A statement published on page A4 of Philippine Daily Inquirer on September 16, 2010 shows Roque as among the 84 signatories of a petition calling for then-president Benigno Aquino III to grant amnesty to Senator Antonio Trillanes IV and other mutineers.
The statement, also mentioned during a sponsorship speech by then Senator Teofisto "TG" Guingona in December 2010, insisted that the soldiers already “suffered the consequences of their actions” and “paid their dues.”
“We believe it is the time for them to rebuild their lives, and in the process, contribute to rebuilding this nation,” the statement read.
“We believe that GRANTING AMNESTY to these soldiers is not only acceptable, but also timely in view of the Government's agenda of peace and reconciliation,” it added.
Photo from the Philippine Daily Inquirer archives
Roque, who was a human rights lawyer then, represented the Concerned Citizen Movement in the statement.
Aside from him, the other signatories were former president Joseph Estrada, former Senate Presidents Jovito Salonga and Ernesto Maceda, former Chief Justice Renato Puno, former House Speaker Jose De Venecia, religious leaders, members of the academe, and civil society organizations.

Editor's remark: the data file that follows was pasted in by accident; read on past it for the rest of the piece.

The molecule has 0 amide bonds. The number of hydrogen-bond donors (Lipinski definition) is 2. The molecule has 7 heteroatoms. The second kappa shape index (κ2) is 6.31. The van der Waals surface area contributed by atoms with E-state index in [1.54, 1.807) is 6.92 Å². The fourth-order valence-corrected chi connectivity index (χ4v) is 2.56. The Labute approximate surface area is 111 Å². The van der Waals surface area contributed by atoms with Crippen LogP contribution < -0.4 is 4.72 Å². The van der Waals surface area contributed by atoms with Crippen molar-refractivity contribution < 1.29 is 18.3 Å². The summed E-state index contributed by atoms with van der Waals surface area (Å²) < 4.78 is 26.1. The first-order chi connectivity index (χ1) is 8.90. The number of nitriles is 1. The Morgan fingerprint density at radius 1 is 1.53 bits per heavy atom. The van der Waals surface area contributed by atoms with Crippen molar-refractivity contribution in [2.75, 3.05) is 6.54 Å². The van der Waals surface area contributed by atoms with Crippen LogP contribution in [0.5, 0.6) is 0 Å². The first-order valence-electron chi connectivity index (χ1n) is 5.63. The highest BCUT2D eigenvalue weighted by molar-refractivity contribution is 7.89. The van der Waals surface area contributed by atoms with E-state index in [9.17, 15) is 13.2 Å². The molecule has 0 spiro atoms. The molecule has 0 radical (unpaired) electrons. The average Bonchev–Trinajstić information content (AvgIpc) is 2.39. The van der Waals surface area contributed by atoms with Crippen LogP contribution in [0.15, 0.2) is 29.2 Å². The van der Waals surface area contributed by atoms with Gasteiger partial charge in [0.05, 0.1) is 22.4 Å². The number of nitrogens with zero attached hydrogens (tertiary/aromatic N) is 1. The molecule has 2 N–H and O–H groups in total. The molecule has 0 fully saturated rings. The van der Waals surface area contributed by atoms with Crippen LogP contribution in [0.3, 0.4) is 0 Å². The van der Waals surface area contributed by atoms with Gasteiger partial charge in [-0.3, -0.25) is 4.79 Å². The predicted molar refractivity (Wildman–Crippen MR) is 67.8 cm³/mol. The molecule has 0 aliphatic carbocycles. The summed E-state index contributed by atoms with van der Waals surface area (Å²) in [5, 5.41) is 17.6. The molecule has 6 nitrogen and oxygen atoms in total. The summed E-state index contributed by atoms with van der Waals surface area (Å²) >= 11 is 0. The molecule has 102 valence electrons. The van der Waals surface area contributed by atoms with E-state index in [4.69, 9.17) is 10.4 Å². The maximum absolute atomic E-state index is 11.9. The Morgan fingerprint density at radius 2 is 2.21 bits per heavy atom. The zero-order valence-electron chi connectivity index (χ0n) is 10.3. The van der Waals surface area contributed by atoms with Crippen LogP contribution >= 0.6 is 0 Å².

The document is included in a string of posts that showed Roque’s past posturings are a stark contrast from his current statements and actions as part of the Duterte administration.
Aside from a blog post where he praised Trillanes, a video was also resurrected which features Roque telling people not to vote then Davao City mayor Duterte for president. (WATCH: Roque told people not to vote for 'self-professed murderer' Duterte)
"Please, I want you to go out and not just vote against him but convince your neighbors and friends that because the right to life is the most important of them all, please do not vote for this murderer, this self-professed murderer," he told the audience of a forum about Ferdinand Marcos' Martial Law.
Former colleagues have called out Roque for supporting the actions of an administration that directly go against his supposed ideals as a human rights lawyer.
However, in a previous interview with Rappler, Roque said his personal convictions must take a backseat as he takes on the role of presidential spokesperson. (READ: Harry Roque pirouettes for Duterte)
"I speak for the President now. In this capacity, I have no personal opinions," he said. – Rappler.com
Jodesz Gavilan is a writer and researcher for Rappler and its investigative arm, Newsbreak. She covers human rights and also hosts the weekly podcast Newsbreak: Beyond the Stories. She joined Rappler in 2014 after obtaining her journalism degree from the University of the Philippines.